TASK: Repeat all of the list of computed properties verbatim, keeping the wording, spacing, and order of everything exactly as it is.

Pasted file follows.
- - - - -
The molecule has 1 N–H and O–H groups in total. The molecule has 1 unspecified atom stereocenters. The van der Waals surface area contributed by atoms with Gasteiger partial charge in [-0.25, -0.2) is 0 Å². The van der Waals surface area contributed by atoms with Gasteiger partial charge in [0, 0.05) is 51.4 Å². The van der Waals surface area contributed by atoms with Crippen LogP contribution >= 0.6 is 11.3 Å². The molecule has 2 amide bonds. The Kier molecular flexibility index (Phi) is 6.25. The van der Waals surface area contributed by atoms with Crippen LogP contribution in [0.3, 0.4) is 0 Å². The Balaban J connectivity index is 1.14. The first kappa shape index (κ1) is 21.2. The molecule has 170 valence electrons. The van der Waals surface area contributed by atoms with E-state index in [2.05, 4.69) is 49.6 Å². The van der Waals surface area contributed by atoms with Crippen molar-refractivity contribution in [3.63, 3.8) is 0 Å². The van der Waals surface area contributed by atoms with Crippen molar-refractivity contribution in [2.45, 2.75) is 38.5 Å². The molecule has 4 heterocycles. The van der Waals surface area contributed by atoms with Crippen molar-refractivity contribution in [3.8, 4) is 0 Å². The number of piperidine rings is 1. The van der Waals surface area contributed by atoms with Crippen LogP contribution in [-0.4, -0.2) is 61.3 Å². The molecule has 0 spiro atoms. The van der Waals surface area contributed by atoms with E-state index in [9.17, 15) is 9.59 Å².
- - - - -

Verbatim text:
The molecule has 1 N–H and O–H groups in total. The molecule has 1 unspecified atom stereocenters. The van der Waals surface area contributed by atoms with Gasteiger partial charge in [-0.25, -0.2) is 0 Å². The van der Waals surface area contributed by atoms with Gasteiger partial charge in [0, 0.05) is 51.4 Å². The van der Waals surface area contributed by atoms with Crippen LogP contribution >= 0.6 is 11.3 Å². The molecule has 2 amide bonds. The Kier molecular flexibility index (Phi) is 6.25. The van der Waals surface area contributed by atoms with Crippen LogP contribution in [0.3, 0.4) is 0 Å². The Balaban J connectivity index is 1.14. The first kappa shape index (κ1) is 21.2. The molecule has 170 valence electrons. The van der Waals surface area contributed by atoms with E-state index in [2.05, 4.69) is 49.6 Å². The van der Waals surface area contributed by atoms with Crippen molar-refractivity contribution in [3.63, 3.8) is 0 Å². The van der Waals surface area contributed by atoms with Crippen molar-refractivity contribution in [2.45, 2.75) is 38.5 Å². The molecule has 4 heterocycles. The van der Waals surface area contributed by atoms with Crippen molar-refractivity contribution in [3.8, 4) is 0 Å². The number of piperidine rings is 1. The van der Waals surface area contributed by atoms with Crippen LogP contribution in [-0.4, -0.2) is 61.3 Å². The molecule has 0 spiro atoms. The van der Waals surface area contributed by atoms with E-state index in [9.17, 15) is 9.59 Å².